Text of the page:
Crispin FreemanCrispin Freeman is one of the biggest North American Anime voice acting stars.

Not just a talented voice actor, he’s also a wonderful speaker and insightful teacher as I have come to discover.
This year, Freeman spoke on the “Get Paid to Work in Anime” panel, hosted by the Japan Visual Translation Academy (JVTA).
I’ve included some tips from that panel here for you to discover and hope you enjoy them!

Notes From Crispin Freeman

“A critic will see a piece of art, realize that it’s bad and then tell you about it.
An artist will see a piece of art, realize that it’s bad, and figure out how to fix it.”
That’s what Crispin Freeman teaches in his voice acting classes; how to fix something and make it better.

If something is unbelievable and you’re not convinced by what is coming out of actor’s mouth, you may feel compelled to tell the voice actor to act better… but how?
Crispin suggests that you play pretend, citing that playing pretend is at the very core of acting.

Voice Acting Comprises of These Elements:

๏ Character
๏ Relationship
๏ Objective
๏ Where?
You have to know what your character is about, it’s relationship to other characters, their objective (what motivates them), understand the character’s environment, and of course, context.

Weird Technical Skills:

๏ Match lip flap
๏ Follow the beeps
๏ Take direction
๏ Microphone technique
If you’ve ever had to dub, you know how very important those technical skills are, however, without the emotional side, it doesn’t matter how good you are at dubbing to picture.
The Emotional Actor and the Technical Actor both need to come together to get a believable performance. Improvisation helps you on the emotional side, and when you’re working on an Anime project, dubbing to picture is imperative on the technical side.

Have You Ever Worked on an Anime Cartoon?

I’d love to hear about your experiences with the process and what shows you have worked on. If you’re a fan and dub for fun or as part of a dubbing community, your perspective is welcome, too!
Looking forward to hearing from you.
Best wishes,

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Stephanie Ciccarelli is the Co-Founder and Chief Brand Officer of Classically trained in voice, piano, violin and musical theatre, as well as a respected mentor and industry speaker, Stephanie graduated with a Bachelor of Musical Arts from the Don Wright Faculty of Music at the University of Western Ontario. Possessing a great love for imparting knowledge and empowering others, her podcast Sound Stories serves an audience that wants to achieve excellence in storytelling. Stephanie is found on the PROFIT Magazine W100 list three times (2013, 2015 and 2016), a ranking of Canada's top female entrepreneurs, and is the author of Voice Acting for Dummies®.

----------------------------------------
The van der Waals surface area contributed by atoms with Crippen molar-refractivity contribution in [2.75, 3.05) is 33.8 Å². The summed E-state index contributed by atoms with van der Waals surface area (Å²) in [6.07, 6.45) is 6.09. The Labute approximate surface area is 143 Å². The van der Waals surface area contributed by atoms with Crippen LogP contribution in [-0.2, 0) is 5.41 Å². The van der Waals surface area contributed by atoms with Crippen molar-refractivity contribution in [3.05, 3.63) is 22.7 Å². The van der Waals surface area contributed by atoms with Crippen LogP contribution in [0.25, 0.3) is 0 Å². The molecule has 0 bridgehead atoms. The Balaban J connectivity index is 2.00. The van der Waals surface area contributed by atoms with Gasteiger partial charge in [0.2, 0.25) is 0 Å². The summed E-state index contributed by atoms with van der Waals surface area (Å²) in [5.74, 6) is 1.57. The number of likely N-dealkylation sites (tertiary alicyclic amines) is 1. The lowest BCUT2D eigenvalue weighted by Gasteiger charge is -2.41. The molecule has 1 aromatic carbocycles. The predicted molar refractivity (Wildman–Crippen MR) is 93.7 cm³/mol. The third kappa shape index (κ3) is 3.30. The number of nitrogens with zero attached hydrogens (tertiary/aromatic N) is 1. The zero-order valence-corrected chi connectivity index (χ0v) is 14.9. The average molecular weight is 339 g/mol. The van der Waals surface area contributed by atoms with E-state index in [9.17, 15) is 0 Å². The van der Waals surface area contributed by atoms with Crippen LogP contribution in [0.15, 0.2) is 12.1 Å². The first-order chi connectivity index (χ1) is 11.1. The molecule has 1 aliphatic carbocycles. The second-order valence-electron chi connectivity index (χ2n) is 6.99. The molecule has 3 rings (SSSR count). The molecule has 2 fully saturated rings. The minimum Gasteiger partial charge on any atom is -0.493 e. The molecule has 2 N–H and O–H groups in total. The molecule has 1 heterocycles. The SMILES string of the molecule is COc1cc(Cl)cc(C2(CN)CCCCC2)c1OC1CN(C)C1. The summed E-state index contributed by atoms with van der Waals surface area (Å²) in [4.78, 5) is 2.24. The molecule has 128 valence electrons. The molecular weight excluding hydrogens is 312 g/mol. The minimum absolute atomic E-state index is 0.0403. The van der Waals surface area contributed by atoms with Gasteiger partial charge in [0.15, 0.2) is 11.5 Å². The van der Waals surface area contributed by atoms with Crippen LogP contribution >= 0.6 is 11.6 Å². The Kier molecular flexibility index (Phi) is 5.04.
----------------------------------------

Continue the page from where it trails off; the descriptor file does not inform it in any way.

1. I’ve had the pleasure of working in anime dubs for almost a decade now. A partial résumé:
    Pok̩mon РInterim Narrator
    Ultimate Muscle: The Kinnikuman Legacy – Meat
    Sonic X – Dr. Eggman, Ella
    Yu-Gi-Oh! G/X – Jean Louis Bonaparte
    Kirby: Right Back At Ya! – Mayor Blustergas, Samo
    Yu-Gi-Oh! The Movie – Newscaster
    Yu-Gi-Oh! – Arthur Hawkins, Gurimo
    Jungle Emperor Leo – Dr. Moustache
    Moon Over Tao – Suikyo
    Demon Fighter Kocho – Professor Kamo
    Twin Signal – Professor Otoi
    For me, anime dubbing is always a joy, but it’s often a bit of a challenge. You’ve got a finite amount of time to deliver each line while giving it the proper emotion, whether you actually know what’s going on or not. And that’s where a good director comes in. Having had the benefit of having read the script in its entirety — at least a day or so before you got there — he or she most likely knows more about the story than you do, and can help make sure you’re giving a correct performance.
    As anyone who’s ever directed me can attest, I’m prone to giggling in the booth, which I think is mostly because I can’t believe they pay me for doin’ this. It’s unbelievable!

  2. Kudos to Crispin for his insightful take on the voiceacting craft. We are back to the days when a performance really mattered…childhood! It’s obvious by his work and work ethic that he has a lot to share.
    Thanks, man!

  3. Go Mike!
    That’s a kool “partial resume” 😉
    I’ve done a few anime roles, the most notable being Sawatari on “Bleach”.
    It is definitely a skill-set that takes a bit to learn.
    Can be a catch-22 to get in with a dubbing group.
    I find that the director is crucial – they will know the characters, story arc, and subtle points of the plot.
    If you have the chance, try it!

  4. Haven’t done any anime dubbing, although I would love to have the opportunity to do so in the future.
    I just wanted to thank you, Stephanie, for posting these workshop highlights. Insightful, useful info. (And I linked it on the blog too.)


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